If no-one intervenes, this week could end with a hard Brexit. Will the British Prime Minister, Theresa May, still be able to force a solution? And will the EU play hardball like France, Spain, and Belgium want it to? Will Great Britain then leave the EU without any good agreements on Friday anyway?
The currency world has begun to become a little concerned in recent days. Last Wednesday, the Pound reached its highest level in more than 18 months. This, after May, agreed to ask the EU to postpone Brexit. She also said she would force a breakthrough by working with the Labour opposition party.
After that, the currency dropped in value again. Optimism was replaced by renewed doubt, according to Joost Derks of the Dutch financial institution, the Nederlandsche Betaal- en Wisselmaatschappij.
Monday and Tuesday: May's move
It is May's move at the start of the week. If she succeeds to reach a quick agreement with Jeremy Corbyn, the House of Commons could still vote on the Brexit route. This must happen before the EU leaders meet on Wednesday. There is, however, very little chance of this happening.
At the end of last week, talks in the House of Commons failed. The season was, in fact, cut short due to leaks. The time it is taking for both sides to come to an agreement is a major stumbling block. Corbyn hinted at the fact that May is not budging very much at all. She, after all, has little room for that since she is under enormous pressure from within her own party.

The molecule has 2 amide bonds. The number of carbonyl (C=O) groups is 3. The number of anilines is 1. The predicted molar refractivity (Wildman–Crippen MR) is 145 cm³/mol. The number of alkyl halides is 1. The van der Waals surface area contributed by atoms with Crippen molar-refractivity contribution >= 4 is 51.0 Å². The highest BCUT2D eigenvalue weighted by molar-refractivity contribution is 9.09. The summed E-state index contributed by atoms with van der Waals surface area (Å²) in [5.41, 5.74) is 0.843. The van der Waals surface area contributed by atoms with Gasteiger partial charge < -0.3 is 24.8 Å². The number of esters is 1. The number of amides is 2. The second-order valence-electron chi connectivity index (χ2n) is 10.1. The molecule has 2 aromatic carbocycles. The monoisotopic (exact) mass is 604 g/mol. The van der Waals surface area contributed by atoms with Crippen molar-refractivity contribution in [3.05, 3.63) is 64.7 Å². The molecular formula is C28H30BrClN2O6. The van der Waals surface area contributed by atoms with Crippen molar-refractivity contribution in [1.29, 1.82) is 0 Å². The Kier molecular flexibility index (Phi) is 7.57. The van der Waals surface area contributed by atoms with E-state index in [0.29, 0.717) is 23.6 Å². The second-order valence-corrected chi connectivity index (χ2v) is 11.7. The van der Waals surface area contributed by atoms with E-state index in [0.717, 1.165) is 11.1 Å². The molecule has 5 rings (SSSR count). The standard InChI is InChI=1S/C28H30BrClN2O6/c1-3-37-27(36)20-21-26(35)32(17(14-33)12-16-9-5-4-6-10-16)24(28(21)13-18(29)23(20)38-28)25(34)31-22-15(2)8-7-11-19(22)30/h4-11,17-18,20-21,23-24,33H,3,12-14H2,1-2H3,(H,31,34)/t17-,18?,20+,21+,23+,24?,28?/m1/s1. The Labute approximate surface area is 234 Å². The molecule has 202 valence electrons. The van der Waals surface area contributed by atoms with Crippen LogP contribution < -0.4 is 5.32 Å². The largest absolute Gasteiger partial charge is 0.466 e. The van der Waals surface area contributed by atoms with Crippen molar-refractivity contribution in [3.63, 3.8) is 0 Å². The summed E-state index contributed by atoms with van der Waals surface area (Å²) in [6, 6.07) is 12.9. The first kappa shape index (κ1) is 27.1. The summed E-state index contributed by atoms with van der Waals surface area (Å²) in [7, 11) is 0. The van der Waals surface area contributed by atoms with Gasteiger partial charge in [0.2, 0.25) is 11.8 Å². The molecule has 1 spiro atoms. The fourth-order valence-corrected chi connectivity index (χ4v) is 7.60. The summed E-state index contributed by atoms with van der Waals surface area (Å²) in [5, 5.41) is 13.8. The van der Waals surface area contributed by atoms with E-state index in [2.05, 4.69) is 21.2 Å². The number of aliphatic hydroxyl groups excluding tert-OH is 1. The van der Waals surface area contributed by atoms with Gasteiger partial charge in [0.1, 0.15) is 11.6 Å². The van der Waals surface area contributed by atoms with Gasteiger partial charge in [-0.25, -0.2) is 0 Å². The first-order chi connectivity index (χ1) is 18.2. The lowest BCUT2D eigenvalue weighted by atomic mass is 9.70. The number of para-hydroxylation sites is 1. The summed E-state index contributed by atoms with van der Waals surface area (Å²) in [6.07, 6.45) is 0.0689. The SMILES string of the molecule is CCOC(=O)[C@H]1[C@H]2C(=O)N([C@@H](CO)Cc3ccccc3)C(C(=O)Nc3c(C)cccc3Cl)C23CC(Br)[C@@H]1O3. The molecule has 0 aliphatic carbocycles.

Wednesday: EU leaders turn
British politicians have been full of surprises lately. Despite this, there is a good chance that the decisive moment will be reached at this week's EU summit. On Wednesday evening, the 27 European leaders will meet in Brussels to discuss Brexit. There, May will ask for an extension until 30 June.
Germany supports this, but leaders from France, Spain, and Belgium have indicated that their patience has run out. Without a new plan from the United Kingdom, they are only open to a short delay in preparation for a hard Brexit. The President of the European Commission, Donald Tusk, would prefer a long delay.
Given the enormous financial cost of a hard Brexit, the chances are good that May will get more time. The possible souring of political relationships must also be taken into account. Even if that means the UK will take part in the European elections in May.
In case of emergency
Even if the EU surprises everyone and chooses a hard line, there is still a chance to prevent Great Britain's chaotic departure from the EU. A few days ago, the House of Commons already passed a law against the possibility of a hard Brexit. The clause that was put into effect to enable Brexit is called Article 50. On 29 March 2017, Theresa May submitted this article.
If the UK retracts Article 50, Brexit is off the cards. However, for that to happen, a majority vote is needed in the House of Commons. At the beginning of last week, this proposal was still rejected by 191 versus 292 votes. If Article 50 were to be withdrawn, two scenarios are most likely - new elections or a new referendum. But, before it comes to that, there is still plenty of room for new Brexit twists and turns this week.
Joost Derks is a currency expert and the General Director at the Nederlandsche Betaal & Wisselmaatschappij (www.nbwm.nl). He has more than 20 years of experience in the currency world. This column reflects his personal opinion and is not intended as professional (investment) advice.